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Slices of Life: Heroes among us

Jill Pertler

You might find them wearing jeans and a sweatshirt. They can be dressed in Sunday's best. Others are outfitted in a baseball cap and sports jersey. They may be in pajamas or in shorts and a wide-brimmed hat to ward off the sun. Some wear yesterday's T-shirt paired with barely combed hair and weary eyes.

Not all heroes wear capes.

Some are too tired to put on their capes. Some may not remember where they put their capes. Some perhaps never even had a cape. Probably most never did, because not all heroes set out to be heroes. That hardly ever happens.

The dictionary defines "hero" as someone who is daring, epic, noble, valiant, dauntless, a demigod and a whole bunch of other super-powerful, Superman-like adjectives. It is also the term for a submarine sandwich, but we aren't talking about that kind of hero today.

We are referring to the hero as a person, with or without a cape (but probably without) who is epic and valiant and noble, but probably doesn't even realize it because they are too busy being a hero to recognize that they are one.

Confusing, I know. But being a hero is confusing sometimes, most times. It's because often you don't even know you are a hero until a long time after the fact, and maybe not ever.

It's a big change from the movies and on TV where heroes swoop in to save the day. They fly through the air and leap over skyscrapers like it's no big deal.

Real life heroes walk on the ground, or maybe drive minivans, but they don't fly — at least not without an airline ticket. They take the elevator because they lack the ability to leap buildings in a single bound. They can't bend steel with their bare hands but they are strong nonetheless. Dauntless and heroic.

We often think of military personnel, police officers and doctors who save lives as heroes. They are, to be sure. I don't want to undermine or degrade the definition, but there are other heroes who are just as real as Superman or Wonder Woman. They come in all shapes and sizes and typically don't stand out in a crowd or even have their own logo. They walk amongst us without us even knowing. We are them without even knowing.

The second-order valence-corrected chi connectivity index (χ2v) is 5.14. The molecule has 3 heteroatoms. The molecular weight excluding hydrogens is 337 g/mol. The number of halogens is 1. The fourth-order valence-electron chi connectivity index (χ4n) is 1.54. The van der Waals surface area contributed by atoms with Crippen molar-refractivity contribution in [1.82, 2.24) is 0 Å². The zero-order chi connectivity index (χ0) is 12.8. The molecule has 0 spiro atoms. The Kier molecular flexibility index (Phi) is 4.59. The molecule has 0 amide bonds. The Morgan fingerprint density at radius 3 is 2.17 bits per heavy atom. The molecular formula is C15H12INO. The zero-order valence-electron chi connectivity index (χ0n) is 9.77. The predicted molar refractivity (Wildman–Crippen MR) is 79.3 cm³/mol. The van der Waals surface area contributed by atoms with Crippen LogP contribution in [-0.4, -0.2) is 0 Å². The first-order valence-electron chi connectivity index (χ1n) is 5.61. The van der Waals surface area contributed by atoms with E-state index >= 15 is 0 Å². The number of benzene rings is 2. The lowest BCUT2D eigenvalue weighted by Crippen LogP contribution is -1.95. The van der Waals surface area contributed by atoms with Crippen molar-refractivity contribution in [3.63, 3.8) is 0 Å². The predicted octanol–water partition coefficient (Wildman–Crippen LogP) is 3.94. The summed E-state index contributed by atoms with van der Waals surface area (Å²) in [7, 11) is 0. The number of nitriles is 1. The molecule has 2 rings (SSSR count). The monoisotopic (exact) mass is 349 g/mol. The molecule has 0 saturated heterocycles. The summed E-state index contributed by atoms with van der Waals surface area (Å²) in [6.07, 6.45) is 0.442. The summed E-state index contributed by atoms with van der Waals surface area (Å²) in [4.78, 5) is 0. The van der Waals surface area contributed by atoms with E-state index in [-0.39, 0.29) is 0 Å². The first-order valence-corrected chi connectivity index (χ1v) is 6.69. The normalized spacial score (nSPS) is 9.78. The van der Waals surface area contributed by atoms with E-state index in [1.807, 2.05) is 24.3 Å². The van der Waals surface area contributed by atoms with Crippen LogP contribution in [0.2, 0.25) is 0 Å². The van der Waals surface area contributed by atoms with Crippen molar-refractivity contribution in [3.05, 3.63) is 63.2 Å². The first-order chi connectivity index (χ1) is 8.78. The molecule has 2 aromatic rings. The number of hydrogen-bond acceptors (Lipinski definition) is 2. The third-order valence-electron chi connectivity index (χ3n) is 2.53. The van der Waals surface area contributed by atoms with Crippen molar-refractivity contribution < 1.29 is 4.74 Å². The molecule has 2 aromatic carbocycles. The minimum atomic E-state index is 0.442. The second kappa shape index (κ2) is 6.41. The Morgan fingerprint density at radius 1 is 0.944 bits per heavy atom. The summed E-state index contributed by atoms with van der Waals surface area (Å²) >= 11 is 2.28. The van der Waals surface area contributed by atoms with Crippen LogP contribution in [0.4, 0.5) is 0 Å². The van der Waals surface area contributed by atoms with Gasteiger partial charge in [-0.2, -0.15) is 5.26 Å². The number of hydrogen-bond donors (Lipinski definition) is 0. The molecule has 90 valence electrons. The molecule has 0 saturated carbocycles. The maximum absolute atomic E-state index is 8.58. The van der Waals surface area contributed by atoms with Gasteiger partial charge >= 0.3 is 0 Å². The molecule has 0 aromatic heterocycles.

Because sometimes our actions have a heroic-like impact on others without us being overtly cognizant of it. We're just living our everyday lives and don't realize the extent of how our behaviors affect others. But they do.

Not all acts of heroism save lives or cities or even the universe. On rare days, we have the opportunity to carry out a large gesture. Birthing a baby. Saving someone from bankruptcy. Changing someone's life by saying "I do."

More commonly small acts of potential heroism cross our paths. Smiling at a stranger. Watching your child scale the steps of the kindergarten bus for the first time. Walking despite the pain. Getting up for the third time in the middle of the night to deal with a teething baby. Visiting your mom with Alzheimer's and answering — with a smile — when she asks again, "Who are you?" Making a marriage work for 10, 20, 30 or 60 years. Putting on a brave face despite what you are going through in real life. Just being kind.

Whether grandiose or routine, I'd like to suggest all these examples have the potential to be epic and valiant and noble with results that last from minutes to a lifetime. All are worthy and worthwhile. That equals heroic in my book. You don't even need a cape to carry them out.

We all can be heroes. Maybe we already are.

Jill Pertler is an award-winning syndicated columnist, published playwright, author and member of the National Society of Newspaper Columnists.

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